HolaMundo – training for hearing-impaired young people

Once in a while you come across a project that you can’t help but share. One that exemplifies the way people across the globe are using Raspberry Pi to make a difference in ways we didn’t quite anticipate.

HolaMundo is one of those projects. They’re using Raspberry Pis for the training they describe (click CC for subtitles to the signed and spoken parts of the video).

HolaMundo() {Programacion para jóvenes sordomudos}

¿De qué trata el proyecto? Se trata de darles una opción a estos jóvenes con discapacidad auditiva y de escasos recursos. Brindar una base tecnológica a 12 jóvenes con discapacidad auditiva a través de un curso presencial de cómputo y programación dividido en 3 partes: Introducción a la computación y al Internet Diseño de sitios web con HTML5 y JS Introducción al sistema operativo y funcionamiento de Raspberry Pi ¿Cómo vamos a utilizar el dinero?

Alejandro Mercado and his team in Mexico City are currently crowdfunding to build a teaching programme for young people with a hearing disability. The programme aims to help educate them in computing and web design using Raspberry Pi, with the objective of increasing their educational and employment opportunities in the future.

A trainer teaches a class at HolaMundo, and a sign interpreter signs for him

A trainer teaches a class at HolaMundo, and a sign interpreter signs for him

For young people in Mexico City such as Jorge (the star of the campaign video), the prospects moving forward for those with a hearing impairment are slim. The programme aims to increase the opportunities available to him and his fellow students so that they can move on to higher education and find jobs that might not otherwise be accessible to them.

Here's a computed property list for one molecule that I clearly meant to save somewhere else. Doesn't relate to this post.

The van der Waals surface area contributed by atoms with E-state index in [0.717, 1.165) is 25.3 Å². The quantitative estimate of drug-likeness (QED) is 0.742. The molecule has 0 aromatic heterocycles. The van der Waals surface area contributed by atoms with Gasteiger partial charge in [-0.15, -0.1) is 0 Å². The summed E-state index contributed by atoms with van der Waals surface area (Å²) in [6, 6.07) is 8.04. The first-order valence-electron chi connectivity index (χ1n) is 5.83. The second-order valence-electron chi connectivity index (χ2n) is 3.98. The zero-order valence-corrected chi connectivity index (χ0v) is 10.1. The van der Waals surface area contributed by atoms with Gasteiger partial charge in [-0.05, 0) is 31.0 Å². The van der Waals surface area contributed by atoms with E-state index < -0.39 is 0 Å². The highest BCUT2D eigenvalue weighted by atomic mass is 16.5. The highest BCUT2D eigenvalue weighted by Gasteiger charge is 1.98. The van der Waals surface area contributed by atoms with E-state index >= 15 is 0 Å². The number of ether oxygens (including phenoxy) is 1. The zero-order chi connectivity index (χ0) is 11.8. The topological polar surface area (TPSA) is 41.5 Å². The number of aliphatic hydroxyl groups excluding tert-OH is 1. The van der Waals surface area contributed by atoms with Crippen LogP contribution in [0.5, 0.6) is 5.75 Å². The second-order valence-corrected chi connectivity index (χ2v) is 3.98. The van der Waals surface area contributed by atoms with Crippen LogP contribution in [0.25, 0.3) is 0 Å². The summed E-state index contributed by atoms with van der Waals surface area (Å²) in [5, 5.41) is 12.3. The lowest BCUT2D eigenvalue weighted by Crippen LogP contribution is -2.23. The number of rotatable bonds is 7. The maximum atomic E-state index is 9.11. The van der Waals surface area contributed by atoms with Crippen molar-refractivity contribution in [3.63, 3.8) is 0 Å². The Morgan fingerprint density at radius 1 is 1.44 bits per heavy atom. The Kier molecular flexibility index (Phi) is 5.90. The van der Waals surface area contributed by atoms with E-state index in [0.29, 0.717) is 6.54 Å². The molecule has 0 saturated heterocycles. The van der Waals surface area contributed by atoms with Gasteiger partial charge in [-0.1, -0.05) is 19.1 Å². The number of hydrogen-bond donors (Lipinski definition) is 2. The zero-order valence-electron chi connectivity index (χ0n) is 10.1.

Jorge, a fifteen-year-old student taking part in the HolaMundo training, signs to the class

Jorge, a fifteen-year-old student taking part in the HolaMundo training, signs to the class

Their target of $70000 MXN (about £2620, or $3700 US) will support the team in teaching students to learn web design with HTML5 and JavaScript as well introducing them to operating systems and programming with Raspberry Pi. The money will be used to pay their sign interpreter, adapt learning materials for a more visual learning process, and, importantly, to give each student their own Raspberry Pi kit so that once they have finished this course they can continue learning.

Projects like this remind us of the capacity of our low-cost computer to provide educational opportunities in all kinds of settings. We’re thrilled to see determined educators worldwide using Raspberry Pi to give young people new opportunities and wider prospects.

If you’d like to donate or simply learn more about the project, visit HolaMundo’s donadora page.